Effects of talker familiarity on communication breakdown in conversations with adult cochlear-implant users

Nancy Tye-Murray, Shelley Witt, Lorianne Schum

Research output: Contribution to journalArticlepeer-review

16 Scopus citations


This investigation had three objectives: a) to determine the types of repair strategies that cochlearimplant users implement to rectify communication breakdowns during ongoing conversation when talking to either familiar or unfamiliar communication partners, b) to determine how communication partners respond to particular types of repair strategies, and c) to describe the use of conversational behaviors that might circumvent communication difficulties. In Experiment 1, cochlear-implant subjects were videotaped while talking to familiar and then unfamiliar communication partners. In Experiment 2, a second group of cochlear-implant subjects were videotaped while speaking with an unfamiliar partner for 6.5 minutes. Analysis of the videotapes revealed that the cochlear-implant subjects in the two experiments most commonly asked “what?,” “huh?,” or “pardon?” after not recognizing a spoken message (e.g., following a communication breakdown), regardless of whether the communication partner was familiar or unfamiliar. Communication partners’ most common response to this repair strategy was to repeat the original message. When cochlear-implant subjects repeated back the segment of a message that they understood, communication partners most often confirmed or corrected them. When they requested information, communication partners usually provided it. The cochlear-implant subjects were more likely to use controlling conversational behaviors when interacting with unfamiliar than familiar communication partners. We conclude that repair strategyresponse adjacency pairs may emerge during spontaneous conversations. Use of both specific and nonspecific repair strategies may indicate cochlearimplant users’ adherence to a cooperative principle.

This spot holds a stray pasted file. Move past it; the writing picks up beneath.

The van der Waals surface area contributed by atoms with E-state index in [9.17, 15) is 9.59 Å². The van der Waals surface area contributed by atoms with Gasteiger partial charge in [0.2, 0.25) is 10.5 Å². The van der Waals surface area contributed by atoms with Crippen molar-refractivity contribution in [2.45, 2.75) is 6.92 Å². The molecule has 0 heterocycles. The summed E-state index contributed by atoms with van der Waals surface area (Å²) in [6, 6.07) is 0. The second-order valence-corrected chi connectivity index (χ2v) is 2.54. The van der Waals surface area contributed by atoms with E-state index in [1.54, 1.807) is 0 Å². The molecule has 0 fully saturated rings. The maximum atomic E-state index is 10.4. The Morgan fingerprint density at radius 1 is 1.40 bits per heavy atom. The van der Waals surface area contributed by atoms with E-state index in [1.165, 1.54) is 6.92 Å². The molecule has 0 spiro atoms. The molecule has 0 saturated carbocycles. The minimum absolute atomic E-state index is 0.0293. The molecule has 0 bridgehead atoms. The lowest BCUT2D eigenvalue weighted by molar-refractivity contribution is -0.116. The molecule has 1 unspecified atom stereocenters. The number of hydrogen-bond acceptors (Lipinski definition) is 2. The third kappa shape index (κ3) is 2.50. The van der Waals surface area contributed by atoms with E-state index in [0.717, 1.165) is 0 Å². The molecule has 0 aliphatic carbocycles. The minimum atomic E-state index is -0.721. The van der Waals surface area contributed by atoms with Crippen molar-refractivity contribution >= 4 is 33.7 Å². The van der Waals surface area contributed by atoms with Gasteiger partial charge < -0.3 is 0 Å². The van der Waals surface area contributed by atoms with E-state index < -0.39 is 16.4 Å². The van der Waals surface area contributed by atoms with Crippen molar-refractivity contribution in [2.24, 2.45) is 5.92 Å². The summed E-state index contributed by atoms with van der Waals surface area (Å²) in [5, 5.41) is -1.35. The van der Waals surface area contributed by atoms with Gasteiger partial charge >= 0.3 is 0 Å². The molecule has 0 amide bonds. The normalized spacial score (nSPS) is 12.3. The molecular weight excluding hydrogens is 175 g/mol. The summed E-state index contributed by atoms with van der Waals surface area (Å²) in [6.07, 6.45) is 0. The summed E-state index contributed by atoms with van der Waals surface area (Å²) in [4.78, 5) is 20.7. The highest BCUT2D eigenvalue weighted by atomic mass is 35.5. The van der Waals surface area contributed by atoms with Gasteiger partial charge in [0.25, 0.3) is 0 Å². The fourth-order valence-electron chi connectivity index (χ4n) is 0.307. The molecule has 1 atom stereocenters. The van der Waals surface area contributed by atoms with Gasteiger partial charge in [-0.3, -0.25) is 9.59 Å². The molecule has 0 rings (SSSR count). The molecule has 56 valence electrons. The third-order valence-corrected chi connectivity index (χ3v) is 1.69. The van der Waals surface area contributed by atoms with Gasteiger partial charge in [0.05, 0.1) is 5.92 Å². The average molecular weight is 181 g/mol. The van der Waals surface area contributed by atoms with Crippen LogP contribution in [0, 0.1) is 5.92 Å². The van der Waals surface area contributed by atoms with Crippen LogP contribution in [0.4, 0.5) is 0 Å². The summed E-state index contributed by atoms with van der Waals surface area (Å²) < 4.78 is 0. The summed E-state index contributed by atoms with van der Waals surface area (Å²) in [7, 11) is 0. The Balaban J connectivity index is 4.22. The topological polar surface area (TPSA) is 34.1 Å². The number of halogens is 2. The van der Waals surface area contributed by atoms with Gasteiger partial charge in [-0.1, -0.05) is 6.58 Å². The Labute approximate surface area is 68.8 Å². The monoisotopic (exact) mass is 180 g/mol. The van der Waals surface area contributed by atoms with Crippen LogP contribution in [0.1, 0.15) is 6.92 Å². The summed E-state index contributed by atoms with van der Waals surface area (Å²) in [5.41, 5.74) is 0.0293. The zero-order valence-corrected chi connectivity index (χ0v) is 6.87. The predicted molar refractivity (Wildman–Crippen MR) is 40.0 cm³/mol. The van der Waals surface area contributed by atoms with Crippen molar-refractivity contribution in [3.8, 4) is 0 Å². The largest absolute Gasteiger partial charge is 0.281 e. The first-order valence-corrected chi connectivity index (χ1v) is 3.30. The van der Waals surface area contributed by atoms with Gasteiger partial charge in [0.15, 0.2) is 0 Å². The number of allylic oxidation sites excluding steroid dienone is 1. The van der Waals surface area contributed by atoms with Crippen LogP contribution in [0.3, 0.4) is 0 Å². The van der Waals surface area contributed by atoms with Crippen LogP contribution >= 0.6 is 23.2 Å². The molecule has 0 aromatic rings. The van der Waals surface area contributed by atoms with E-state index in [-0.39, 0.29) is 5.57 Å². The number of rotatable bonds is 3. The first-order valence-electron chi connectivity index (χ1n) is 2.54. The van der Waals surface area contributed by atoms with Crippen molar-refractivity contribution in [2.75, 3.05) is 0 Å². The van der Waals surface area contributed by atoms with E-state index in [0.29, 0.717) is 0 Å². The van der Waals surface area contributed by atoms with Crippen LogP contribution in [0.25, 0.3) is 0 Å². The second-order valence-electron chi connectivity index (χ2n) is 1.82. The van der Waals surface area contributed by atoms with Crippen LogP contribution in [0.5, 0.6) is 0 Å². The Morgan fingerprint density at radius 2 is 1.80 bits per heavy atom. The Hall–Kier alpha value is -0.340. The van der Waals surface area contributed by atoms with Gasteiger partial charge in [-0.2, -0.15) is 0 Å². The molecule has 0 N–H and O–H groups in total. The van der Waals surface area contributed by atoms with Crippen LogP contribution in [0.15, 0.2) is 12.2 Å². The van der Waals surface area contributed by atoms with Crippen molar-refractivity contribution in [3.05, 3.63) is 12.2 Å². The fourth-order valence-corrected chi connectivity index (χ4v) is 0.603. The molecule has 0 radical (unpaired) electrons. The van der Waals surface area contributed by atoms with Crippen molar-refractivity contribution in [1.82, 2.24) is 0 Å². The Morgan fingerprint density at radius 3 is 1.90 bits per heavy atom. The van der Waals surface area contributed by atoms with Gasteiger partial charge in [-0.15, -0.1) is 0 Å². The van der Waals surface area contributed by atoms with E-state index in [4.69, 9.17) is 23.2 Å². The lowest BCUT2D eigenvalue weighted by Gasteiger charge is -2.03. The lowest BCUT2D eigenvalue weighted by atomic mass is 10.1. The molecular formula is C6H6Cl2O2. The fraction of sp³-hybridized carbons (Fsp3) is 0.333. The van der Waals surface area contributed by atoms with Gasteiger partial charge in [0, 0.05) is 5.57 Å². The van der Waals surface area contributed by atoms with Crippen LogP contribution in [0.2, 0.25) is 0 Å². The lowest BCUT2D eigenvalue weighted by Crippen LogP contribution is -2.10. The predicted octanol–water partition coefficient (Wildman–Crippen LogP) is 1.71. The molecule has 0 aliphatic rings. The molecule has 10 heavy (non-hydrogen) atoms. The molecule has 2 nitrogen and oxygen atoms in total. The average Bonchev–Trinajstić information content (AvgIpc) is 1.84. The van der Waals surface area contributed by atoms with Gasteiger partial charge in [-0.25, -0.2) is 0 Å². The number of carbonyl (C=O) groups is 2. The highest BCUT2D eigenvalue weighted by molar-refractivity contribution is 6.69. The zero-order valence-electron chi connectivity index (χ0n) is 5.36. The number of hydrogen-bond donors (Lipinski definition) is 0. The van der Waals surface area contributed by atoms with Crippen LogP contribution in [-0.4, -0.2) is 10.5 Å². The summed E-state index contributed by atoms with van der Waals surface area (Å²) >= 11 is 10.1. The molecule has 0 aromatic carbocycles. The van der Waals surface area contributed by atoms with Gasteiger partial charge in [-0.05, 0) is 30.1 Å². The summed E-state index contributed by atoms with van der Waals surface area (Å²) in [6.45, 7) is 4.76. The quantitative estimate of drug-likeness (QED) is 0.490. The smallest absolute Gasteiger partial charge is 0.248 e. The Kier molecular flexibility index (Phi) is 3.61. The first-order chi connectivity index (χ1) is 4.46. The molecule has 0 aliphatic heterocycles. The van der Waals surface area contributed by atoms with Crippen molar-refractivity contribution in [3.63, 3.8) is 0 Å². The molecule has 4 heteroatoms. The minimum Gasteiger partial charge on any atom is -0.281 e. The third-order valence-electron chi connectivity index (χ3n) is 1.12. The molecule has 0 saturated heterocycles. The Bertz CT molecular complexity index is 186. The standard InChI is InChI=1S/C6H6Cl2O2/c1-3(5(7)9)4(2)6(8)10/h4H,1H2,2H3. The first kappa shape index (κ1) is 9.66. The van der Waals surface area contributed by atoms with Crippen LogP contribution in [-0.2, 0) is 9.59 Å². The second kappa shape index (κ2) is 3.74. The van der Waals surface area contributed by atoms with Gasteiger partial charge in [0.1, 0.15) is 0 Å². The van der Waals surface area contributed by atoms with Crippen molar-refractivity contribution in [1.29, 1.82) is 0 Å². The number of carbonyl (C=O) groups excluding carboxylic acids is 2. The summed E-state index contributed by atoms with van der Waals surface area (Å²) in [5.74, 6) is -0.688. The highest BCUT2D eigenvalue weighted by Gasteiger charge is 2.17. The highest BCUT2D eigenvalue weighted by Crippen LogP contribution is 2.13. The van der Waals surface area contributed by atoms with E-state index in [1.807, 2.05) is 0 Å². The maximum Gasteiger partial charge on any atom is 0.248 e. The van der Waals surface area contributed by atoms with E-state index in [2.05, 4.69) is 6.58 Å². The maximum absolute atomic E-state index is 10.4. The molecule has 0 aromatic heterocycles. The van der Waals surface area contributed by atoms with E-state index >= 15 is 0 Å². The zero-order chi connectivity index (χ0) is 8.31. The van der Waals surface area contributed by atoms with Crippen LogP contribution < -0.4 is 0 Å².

Original languageEnglish
Pages (from-to)459-469
Number of pages11
JournalEar and hearing
Issue number5
StatePublished - Oct 1995


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